Released by the Texas Parks and Wildlife Department:
AUSTIN, Texas - Parents looking to save a few dollars by vacationing closer to home this summer might consider taking their youngsters to a nearby Texas state park, where they can try their luck at hooking a fish or two without worrying about needing a fishing license to do so. And, if you're looking for how-to instruction and structured activities for your young angler, or simply want to brush up on your own fishing skills, more than a dozen state parks this summer are hosting special family fishing events.
This year marks the sixth year of the Free Fishing in State Parks program that waives fishing license and stamp requirements within more than 50 Texas state parks. To capitalize on the program, which has been extended through Aug. 31, 2009, 13 state parks are hosting special family fishing events, where participants learn fishing skills, angling rules and regulations, have a chance to catch a fish and perhaps win door prizes.
One of this year's participating parks is Ray Roberts Lake State Park in north Texas, which has already held a couple of family fishing events and has two "Fish On!" events set for May 16 at the Isle Du Bois unit (9 a.m.-1 p.m.) and June 13 (8 a.m.-noon) at the Johnson Branch unit.
Park ranger Jerry Vaughan, who oversees the park's fishing events, expects at least 200 people to show up for the popular events that draw residents from throughout the Dallas-Fort Worth metroplex. He says the program attempts to replicate the kind of fishing advice once commonly dispensed to youngsters by older family members.
"Lots of parents today don't know how to fish and are hesitant to take their kids fishing," Vaughan said. "We try to create an atmosphere that is like you're going fishing with grandpa. The key is getting kids outdoors so they'll know what's going on and respect the world around them."
At the Ray Roberts Lake fishing events, children learn the basics of fishing from park rangers and volunteers, and can try their luck at landing a fish, some for the very first time. Last year, Vaughan says, an 11-year-old participant caught a Junior Angler-record bluegill. The Ray Roberts Lake Rotary Club will serve free hot dogs and sponsor drawings for door prizes. Fishing tackle and bait will be provided or participants can bring their own.
The Texas Parks and Wildlife Department believes the special fishing events are increasing state park visitation and engaging new anglers, which will translate into future fishing license and equipment sales, and future conservationists. Statistics gathered last year by TPWD's Aquatic Education branch show that 53 special family fishing events reached more than 2,300 youth and 1,400 adults. Of that number, one in five youngsters had never fished before and 109 kids reported catching their first fish. Of adults surveyed, 47 percent said they had never been to the park before.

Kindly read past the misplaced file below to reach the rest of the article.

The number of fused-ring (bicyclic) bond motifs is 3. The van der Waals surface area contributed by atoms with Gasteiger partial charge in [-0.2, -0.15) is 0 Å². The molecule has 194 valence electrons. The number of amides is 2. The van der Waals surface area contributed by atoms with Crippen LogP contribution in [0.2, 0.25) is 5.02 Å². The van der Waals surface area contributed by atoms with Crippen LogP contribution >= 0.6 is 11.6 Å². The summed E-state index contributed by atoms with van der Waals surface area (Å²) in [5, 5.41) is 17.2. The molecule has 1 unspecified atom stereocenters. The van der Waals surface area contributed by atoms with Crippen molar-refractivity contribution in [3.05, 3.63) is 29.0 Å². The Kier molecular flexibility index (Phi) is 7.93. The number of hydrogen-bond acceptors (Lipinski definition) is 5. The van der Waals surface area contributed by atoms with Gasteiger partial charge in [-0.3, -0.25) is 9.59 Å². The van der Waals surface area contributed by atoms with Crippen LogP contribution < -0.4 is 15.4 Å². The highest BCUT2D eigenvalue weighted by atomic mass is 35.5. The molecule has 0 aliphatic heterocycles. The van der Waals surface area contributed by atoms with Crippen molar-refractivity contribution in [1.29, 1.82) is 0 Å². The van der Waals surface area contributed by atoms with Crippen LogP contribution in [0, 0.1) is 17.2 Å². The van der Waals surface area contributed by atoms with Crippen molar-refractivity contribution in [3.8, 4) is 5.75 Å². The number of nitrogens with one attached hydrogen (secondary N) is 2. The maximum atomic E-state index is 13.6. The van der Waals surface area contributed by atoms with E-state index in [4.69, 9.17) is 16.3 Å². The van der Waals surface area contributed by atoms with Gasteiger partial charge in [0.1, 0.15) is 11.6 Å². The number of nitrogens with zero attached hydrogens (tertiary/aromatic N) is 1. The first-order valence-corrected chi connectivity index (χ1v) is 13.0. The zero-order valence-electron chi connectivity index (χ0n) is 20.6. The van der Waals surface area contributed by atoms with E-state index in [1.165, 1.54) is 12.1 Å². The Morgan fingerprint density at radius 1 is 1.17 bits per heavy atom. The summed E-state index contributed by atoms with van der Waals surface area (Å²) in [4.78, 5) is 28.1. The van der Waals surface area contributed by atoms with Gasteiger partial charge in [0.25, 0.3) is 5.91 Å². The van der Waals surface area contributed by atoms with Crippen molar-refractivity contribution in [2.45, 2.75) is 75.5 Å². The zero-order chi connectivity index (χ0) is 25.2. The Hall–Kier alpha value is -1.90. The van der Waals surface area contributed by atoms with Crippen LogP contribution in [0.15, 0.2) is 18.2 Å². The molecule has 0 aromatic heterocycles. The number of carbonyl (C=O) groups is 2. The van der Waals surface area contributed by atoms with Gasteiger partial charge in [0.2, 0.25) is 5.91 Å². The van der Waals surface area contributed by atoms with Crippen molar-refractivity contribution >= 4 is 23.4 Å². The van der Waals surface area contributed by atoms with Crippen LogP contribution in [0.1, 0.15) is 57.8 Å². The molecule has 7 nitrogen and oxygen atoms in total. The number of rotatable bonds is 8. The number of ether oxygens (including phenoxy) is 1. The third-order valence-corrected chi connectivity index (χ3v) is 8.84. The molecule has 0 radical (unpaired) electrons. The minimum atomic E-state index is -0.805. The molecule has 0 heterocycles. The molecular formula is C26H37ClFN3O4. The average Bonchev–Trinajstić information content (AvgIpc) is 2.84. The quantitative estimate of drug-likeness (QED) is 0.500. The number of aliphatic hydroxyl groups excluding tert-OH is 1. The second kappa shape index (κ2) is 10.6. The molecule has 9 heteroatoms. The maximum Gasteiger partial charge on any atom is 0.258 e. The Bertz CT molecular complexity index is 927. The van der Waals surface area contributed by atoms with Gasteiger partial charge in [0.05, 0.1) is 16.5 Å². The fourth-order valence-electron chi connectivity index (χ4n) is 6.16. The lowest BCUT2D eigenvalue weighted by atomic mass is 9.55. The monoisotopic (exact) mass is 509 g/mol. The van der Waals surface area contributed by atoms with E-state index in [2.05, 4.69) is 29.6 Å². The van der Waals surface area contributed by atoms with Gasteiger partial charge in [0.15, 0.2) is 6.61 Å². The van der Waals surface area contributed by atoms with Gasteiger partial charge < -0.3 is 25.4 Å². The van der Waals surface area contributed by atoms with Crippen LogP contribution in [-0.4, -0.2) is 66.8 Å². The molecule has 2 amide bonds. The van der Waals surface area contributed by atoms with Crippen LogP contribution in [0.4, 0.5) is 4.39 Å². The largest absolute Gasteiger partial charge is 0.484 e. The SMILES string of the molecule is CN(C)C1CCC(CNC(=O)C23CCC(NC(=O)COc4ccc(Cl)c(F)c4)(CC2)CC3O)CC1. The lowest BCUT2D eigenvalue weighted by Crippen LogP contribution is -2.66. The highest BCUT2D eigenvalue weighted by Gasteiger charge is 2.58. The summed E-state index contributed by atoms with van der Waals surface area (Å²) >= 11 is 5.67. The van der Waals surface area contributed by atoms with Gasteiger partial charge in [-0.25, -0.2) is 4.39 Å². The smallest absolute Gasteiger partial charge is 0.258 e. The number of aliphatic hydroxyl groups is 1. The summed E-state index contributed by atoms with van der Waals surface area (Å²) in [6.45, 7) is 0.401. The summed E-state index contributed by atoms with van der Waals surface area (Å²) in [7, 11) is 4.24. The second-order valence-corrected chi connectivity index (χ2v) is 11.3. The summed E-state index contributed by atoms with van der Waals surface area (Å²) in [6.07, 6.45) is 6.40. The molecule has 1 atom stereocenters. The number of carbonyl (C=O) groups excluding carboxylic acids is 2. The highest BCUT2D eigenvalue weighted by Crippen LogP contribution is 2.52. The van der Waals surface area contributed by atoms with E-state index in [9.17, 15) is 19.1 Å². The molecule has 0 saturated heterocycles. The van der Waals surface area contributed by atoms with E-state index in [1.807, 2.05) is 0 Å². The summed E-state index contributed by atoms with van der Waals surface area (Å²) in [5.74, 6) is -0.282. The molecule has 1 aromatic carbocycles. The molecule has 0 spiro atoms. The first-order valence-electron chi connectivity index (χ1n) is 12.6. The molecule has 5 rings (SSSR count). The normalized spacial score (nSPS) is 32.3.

Thanks to a variety of retail sponsors, event participants walk away not only with newly acquired fishing skills, such as learning how to tie and bait a hook, but also with freshwater and saltwater fishing guides, fishing equipment, tackle boxes and other giveaways.
The special family fishing events continue to grow. The number of participating state parks this year has increased from 11 to 13. Included among those sites is Galveston Island State Park. Though the park suffered catastrophic damage from Hurricane Ike, the bayside ponds are being used for the fishing events and will welcome anglers on May 9, June 6 and July 11. Goose Island, Lake Casa Blanca and Cedar Hill state parks also have joined the roster of parks hosting family fishing events this year.
Special events aside, any time is a great time to visit a Texas state park to enjoy recreational fishing without breaking the bank. However, keep in mind that license-free angling applies only to fishing inside a state park from the bank, a pier or from a boat if done in a body of water totally contained within the boundaries of a state park, such as Huntsville State Park's Lake Raven. State parks along the coast also participate to encourage fishing from the beach and wade-fishing. State park entry fees, however, still apply. All state fishing regulations, except the license and stamp requirements, remain in effect.
In addition to Cedar Hill, Galveston Island, Goose Island, Lake Casa Blanca and Ray Roberts Lake, fishing event coordinators have scheduled special family fishing events this year at Bastrop/Buescher, Blanco, Bonham, Choke Canyon, Eisenhower, Huntsville, McKinney Falls and Palmetto state parks.
A complete list of the coastal and inland state parks offering scheduled events and family fishing classes can be found on the TPWD Web site.